But Jesus, in a short life of redeeming love, came to reveal God and kept reminding all those with whom He had contact that to truly see God one only need look at Him. He defined the essence of relationship by living among those who were in His presence in such ways that allow the imperfections of humanity to be erased completely. Such erasures enable God to see the redeeming work of Jesus as that which hides, forever, the ugliness of those who accept the Son, and they are never seen as sinful but only as part of the redeemed.
Jesus did not live as One of special privilege. He was born into a family, had siblings and friends, and He was like them but never completely one of them. He was no Oracle to be consulted but was one who toiled with those whose lives were filled with the demand to labor in providing the necessities of daily life. He was God walking among them, and, in Him, Jehovah became Father in a sense that could be comprehended.
He related to people in personal ways that allowed for relationships of deep and meaningful influence. And when He died, He made this promise: “Lo, I am with you always.” Why would He have said that? Possibly to allow us the confidence of knowing that our relationship with Him has been carried across the ravine of death and is secure with Him, along with the invitation that this grace is available to all those who will accept Him as the Redeemer and Savior.
We are assured of this promise in very human emotions today. After His resurrection He appeared to many people in varying locations. He was gone and then He was there. It was not possible to know when or where He might suddenly appear. Perhaps this is His lesson of teaching us that we are never really alone. Our lives are filled with tension and stress, and there are times when desperation consumes us. And then, suddenly, we sense a quiet moment and for inexplicable reasons, we are no longer fearful. He is unseen but present.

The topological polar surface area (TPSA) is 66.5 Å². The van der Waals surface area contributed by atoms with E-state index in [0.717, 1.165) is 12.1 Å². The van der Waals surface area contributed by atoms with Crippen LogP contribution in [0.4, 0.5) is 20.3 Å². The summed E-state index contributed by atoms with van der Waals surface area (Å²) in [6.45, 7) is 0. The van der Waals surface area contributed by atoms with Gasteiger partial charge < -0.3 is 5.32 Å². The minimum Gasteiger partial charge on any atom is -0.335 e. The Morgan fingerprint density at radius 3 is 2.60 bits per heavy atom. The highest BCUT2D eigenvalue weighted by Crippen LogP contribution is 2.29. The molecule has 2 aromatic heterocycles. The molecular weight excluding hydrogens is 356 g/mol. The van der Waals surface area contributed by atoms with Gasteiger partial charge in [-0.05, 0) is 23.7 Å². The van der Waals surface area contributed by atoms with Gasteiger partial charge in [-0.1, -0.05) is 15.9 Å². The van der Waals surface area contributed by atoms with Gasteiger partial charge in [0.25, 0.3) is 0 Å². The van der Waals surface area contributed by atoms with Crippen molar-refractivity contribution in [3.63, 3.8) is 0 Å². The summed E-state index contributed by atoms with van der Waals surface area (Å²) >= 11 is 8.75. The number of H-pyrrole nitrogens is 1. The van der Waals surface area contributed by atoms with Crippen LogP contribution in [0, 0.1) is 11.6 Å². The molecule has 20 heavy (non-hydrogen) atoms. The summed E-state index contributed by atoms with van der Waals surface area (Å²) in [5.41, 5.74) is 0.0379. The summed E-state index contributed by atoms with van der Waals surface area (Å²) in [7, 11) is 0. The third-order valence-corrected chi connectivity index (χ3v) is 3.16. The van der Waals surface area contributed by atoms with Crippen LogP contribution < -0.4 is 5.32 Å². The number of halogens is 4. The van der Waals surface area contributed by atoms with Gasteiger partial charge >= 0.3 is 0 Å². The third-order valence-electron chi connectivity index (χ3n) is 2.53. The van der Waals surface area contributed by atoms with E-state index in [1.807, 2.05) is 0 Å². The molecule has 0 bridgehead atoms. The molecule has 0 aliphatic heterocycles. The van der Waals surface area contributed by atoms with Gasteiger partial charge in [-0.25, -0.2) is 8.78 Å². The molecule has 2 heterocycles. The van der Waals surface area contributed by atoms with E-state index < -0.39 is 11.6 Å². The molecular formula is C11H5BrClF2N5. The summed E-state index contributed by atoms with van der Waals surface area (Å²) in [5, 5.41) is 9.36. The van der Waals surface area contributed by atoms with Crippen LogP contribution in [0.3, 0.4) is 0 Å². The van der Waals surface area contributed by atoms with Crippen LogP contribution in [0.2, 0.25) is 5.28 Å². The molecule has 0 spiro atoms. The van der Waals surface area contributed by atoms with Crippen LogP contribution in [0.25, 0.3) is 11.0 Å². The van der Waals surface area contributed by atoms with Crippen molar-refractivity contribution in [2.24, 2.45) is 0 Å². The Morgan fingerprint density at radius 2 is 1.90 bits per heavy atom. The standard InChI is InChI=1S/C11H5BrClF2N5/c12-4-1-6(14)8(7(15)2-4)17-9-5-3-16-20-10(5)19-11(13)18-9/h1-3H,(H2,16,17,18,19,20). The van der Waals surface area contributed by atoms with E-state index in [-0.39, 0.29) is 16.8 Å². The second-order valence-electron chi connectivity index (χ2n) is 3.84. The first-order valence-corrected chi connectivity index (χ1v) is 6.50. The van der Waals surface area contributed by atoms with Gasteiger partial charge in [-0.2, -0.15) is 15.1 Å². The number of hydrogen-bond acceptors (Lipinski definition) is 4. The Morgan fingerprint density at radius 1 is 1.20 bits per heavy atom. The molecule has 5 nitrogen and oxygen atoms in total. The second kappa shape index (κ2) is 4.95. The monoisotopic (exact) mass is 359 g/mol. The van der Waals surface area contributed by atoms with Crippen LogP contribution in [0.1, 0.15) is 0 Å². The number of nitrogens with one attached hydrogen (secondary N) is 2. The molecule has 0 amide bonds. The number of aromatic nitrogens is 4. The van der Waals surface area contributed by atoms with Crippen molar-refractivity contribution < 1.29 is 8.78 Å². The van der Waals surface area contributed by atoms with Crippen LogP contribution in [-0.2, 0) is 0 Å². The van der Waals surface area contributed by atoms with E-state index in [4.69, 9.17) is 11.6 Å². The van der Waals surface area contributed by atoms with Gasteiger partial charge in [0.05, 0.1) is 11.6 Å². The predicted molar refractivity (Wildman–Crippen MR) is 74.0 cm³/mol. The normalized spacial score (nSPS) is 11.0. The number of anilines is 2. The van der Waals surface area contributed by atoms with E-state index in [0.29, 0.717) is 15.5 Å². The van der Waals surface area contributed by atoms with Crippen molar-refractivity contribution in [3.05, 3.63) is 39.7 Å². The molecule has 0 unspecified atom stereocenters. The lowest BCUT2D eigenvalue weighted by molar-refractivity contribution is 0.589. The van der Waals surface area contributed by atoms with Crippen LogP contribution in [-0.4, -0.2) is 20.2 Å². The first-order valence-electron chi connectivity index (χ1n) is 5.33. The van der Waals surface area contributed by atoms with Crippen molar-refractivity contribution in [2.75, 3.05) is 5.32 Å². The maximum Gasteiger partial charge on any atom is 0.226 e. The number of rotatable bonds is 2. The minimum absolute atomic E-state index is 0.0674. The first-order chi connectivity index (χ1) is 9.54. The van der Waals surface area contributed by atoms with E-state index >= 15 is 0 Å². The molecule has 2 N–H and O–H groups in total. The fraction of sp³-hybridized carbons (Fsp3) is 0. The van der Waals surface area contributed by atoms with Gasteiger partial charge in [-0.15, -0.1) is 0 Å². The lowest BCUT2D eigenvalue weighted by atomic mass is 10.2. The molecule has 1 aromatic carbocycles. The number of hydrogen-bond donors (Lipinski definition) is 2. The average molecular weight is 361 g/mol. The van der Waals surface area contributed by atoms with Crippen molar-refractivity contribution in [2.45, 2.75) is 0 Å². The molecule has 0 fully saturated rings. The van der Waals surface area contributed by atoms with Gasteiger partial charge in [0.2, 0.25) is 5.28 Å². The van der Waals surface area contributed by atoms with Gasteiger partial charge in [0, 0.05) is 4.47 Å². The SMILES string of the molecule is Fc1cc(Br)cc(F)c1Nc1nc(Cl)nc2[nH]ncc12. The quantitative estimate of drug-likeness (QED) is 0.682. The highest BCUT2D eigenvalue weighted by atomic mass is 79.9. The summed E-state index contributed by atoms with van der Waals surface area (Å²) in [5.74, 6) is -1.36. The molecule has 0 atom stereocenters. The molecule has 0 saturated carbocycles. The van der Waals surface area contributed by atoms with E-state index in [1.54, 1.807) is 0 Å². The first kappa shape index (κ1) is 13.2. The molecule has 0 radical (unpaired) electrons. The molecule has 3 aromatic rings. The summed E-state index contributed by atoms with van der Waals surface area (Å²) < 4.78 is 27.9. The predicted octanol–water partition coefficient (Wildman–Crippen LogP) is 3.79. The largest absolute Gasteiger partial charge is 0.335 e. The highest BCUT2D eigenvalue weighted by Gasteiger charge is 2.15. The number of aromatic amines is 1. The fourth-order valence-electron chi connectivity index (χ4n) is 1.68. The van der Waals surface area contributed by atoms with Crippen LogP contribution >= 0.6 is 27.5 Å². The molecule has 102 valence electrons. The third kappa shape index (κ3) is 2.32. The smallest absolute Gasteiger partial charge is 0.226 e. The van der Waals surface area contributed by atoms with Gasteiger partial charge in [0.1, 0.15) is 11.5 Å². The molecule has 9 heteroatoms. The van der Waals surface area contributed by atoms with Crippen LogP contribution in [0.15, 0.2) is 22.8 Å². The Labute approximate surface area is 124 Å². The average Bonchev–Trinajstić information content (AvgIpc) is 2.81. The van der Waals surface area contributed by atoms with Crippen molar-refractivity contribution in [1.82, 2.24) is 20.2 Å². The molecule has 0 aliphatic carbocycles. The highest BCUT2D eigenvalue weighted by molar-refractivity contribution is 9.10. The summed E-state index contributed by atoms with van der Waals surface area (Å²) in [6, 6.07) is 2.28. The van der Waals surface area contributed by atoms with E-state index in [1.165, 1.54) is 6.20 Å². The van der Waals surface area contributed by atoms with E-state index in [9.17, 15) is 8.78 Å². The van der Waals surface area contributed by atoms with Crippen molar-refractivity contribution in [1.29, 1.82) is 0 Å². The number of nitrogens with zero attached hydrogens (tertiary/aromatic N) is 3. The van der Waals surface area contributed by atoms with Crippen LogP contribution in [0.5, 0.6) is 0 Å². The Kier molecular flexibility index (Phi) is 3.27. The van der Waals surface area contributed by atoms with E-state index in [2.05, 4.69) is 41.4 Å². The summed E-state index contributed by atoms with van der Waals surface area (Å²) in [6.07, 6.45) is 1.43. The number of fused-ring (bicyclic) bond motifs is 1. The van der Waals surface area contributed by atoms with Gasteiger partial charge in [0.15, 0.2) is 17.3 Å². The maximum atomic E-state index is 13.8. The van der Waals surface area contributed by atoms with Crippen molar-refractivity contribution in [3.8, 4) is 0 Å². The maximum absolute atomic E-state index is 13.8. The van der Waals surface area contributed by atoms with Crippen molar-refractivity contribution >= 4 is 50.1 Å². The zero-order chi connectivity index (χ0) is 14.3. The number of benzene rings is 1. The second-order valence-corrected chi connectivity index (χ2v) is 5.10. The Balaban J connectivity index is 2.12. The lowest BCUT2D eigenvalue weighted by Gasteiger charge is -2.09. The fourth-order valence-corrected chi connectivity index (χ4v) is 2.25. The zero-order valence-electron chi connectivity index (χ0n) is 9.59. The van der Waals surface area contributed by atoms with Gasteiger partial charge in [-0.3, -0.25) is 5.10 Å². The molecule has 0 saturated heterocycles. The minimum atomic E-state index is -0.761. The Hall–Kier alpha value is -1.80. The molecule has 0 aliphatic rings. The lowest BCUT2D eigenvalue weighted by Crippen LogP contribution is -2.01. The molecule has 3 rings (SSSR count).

This lesson, perhaps magnified by His instruction to Mary at the tomb not to touch Him, has confused many, but maybe He was saying to her, and to us, that she needed to move beyond physical touching and to gain a deeper understanding of that which must be believed without proof of physical affirmation. Faith is like that and demands that we believe beyond our ability to comprehend. Faith is trust, and until we learn to trust, we are never able to know Him.
The distance between those who have died and those of us who remain is gossamer thin. Just as we can sense the “mysterious presence” of the Lord, we have the ability to sense the presence of those who died. After having loved one for a lifetime, and watching them step into the presence of God, those who benefit from the promise that Jesus made to always be with them becomes the reality of experience. We can hear their voice, their laughter, sense their presence in a room, feel their hand in ours, and never sense that a great distance separates us.
This valley of dark shadows and scary images is filled with the light of God’s glory and reveals the affirmation of trust that is evidence of Christian faith. We have no need to touch our departed love one to sense their presence. A lifetime of commitment, however weak at times, is fortified by the life of Christ and in His surprising appearances that perhaps defined in more detail the lesson that He may have taught to Mary. We can move beyond the need for physical touch that proves existence and can reach for deeper awareness that we are never alone, and in that promise we inherit the ability to discern that death cannot separate us by great distance.